Bureaucracy: What Government Agencies Do and Why They Do It

By James Q. Wilson | Go to book overview

CHAPTER 19
Markets

TRY TO THINK of a government activity that has never been done or is not now being done by a private firm operating in a more or less competitive market. It's not easy. Everybody knows that businesses as well as governments have collected trash, swept streets, operated buses, managed hospitals, and run schools. Some of us are aware that private security firms have more employees than do municipal police departments. Americans who have traveled abroad know that in many foreign nations the governments own and operate the airline companies, telephone systems, electric utilities, and television stations, services that here are provided in large part by private enterprises. A few of us are aware that in some states businesses are running prisons. The historically-minded among us will recall that at one time private banks issued their own money and nations going to war hired mercenary armies.

But there are many more less obvious examples. Fire-fighting once was done almost exclusively by private firms in this country and still is done that way in many places in Denmark. (For-profit fire departments have staged a modest comeback here: One company now operates fifty fire departments in five states.1) Private weather forecasters compete with the National Weather Service. Businesses have been hired to manage Medicare insurance claims, train the unemployed, man naval vessels, and supply inspectors for the agency that verifies Soviet compliance with the treaty banning intermediate-range nuclear weapons. Once parcels were delivered to our homes almost entirely by the U.S. Postal Service; now that function has been largely taken over by private carriers such as UPS. We have national parks and forests run by the Park Service and the Forest Service, but we also have privately owned and managed parks and some environmentalists believe that more private ownership would improve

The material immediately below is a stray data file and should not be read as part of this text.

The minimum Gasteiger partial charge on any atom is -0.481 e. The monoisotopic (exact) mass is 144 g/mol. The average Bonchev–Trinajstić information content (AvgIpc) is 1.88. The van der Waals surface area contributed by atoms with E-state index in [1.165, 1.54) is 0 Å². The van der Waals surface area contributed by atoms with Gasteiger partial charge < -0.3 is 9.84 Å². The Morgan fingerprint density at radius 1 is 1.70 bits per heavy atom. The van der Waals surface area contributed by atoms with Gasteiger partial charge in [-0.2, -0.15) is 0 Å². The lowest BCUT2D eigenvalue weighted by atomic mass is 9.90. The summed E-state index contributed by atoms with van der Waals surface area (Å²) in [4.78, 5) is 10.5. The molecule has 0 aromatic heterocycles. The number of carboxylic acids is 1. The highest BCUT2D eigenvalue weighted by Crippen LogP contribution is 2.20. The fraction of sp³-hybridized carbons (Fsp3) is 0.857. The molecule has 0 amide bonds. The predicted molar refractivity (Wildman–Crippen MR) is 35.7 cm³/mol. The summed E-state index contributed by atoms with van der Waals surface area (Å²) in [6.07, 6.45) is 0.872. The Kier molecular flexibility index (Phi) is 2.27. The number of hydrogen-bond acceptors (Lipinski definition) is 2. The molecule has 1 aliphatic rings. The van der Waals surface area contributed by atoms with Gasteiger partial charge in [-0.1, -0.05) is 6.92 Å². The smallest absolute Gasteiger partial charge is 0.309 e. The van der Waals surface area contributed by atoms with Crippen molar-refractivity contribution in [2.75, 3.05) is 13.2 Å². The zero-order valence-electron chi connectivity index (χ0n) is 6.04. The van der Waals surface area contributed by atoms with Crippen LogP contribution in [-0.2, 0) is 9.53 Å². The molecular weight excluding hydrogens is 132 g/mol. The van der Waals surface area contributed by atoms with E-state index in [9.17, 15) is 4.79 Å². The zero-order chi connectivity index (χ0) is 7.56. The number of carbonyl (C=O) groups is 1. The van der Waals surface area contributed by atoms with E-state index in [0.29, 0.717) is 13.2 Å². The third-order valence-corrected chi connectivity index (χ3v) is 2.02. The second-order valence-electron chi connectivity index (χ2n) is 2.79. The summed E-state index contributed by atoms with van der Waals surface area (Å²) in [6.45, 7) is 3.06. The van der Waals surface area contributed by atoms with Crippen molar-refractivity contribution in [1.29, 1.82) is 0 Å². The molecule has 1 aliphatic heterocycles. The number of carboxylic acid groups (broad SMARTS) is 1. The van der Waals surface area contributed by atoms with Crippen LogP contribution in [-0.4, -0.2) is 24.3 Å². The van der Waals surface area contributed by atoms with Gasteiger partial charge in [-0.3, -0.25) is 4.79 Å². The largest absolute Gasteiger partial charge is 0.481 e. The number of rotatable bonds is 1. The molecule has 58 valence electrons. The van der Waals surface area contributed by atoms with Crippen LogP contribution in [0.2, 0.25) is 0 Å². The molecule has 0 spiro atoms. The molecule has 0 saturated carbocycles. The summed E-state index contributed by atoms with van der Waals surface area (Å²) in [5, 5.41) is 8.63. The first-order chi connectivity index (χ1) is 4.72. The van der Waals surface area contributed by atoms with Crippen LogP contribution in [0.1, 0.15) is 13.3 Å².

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Bureaucracy: What Government Agencies Do and Why They Do It
Table of contents

Table of contents

  • Title Page iii
  • Contents vii
  • Preface to the New Edition ix
  • Notes xvi
  • Preface xvii
  • Acknowledgments xxi
  • Part I - Organizations 1
  • Chapter 1 - Armies, Prisons, Schools 3
  • Chapter 2 - Organization Matters 14
  • Part II - Operators 29
  • Chapter 3 - Circumstances 31
  • Conclusions 48
  • Chapter 4 - Beliefs 50
  • Conclusions 70
  • Chapter 5 - Interests 72
  • Conclusions 88
  • Chapter 6 - Culture 90
  • Part III - Managers 111
  • Chapter 7 - Constraints 113
  • Chapter 8 - People 137
  • Conclusions 153
  • Chapter 9 - Compliance 154
  • Summary: Achieving Compliance 174
  • Part IV - Executives 177
  • Chapter 10 - Turf 179
  • Conclusions 195
  • Chapter 11 - Strategies 196
  • Conclusions 217
  • Chapter 12 - Innovation 218
  • Part V - Context 233
  • Chapter 13 - Congress 235
  • Appendix - Congressional Dominance: a Closer Look 254
  • Chapter 14 - Presidents 257
  • Chapter 15 - Courts 277
  • Chapter 16 - National Differences 295
  • Part VI - Change 313
  • Chapter 17 - Problems 315
  • Conclusions 331
  • Chapter 18 - Rules 333
  • Chapter 19 - Markets 346
  • Conclusions 363
  • Chapter 20 - Bureaucracy and the Public Interest 365
  • Notes 379
  • Index 409
  • Subject Index 418
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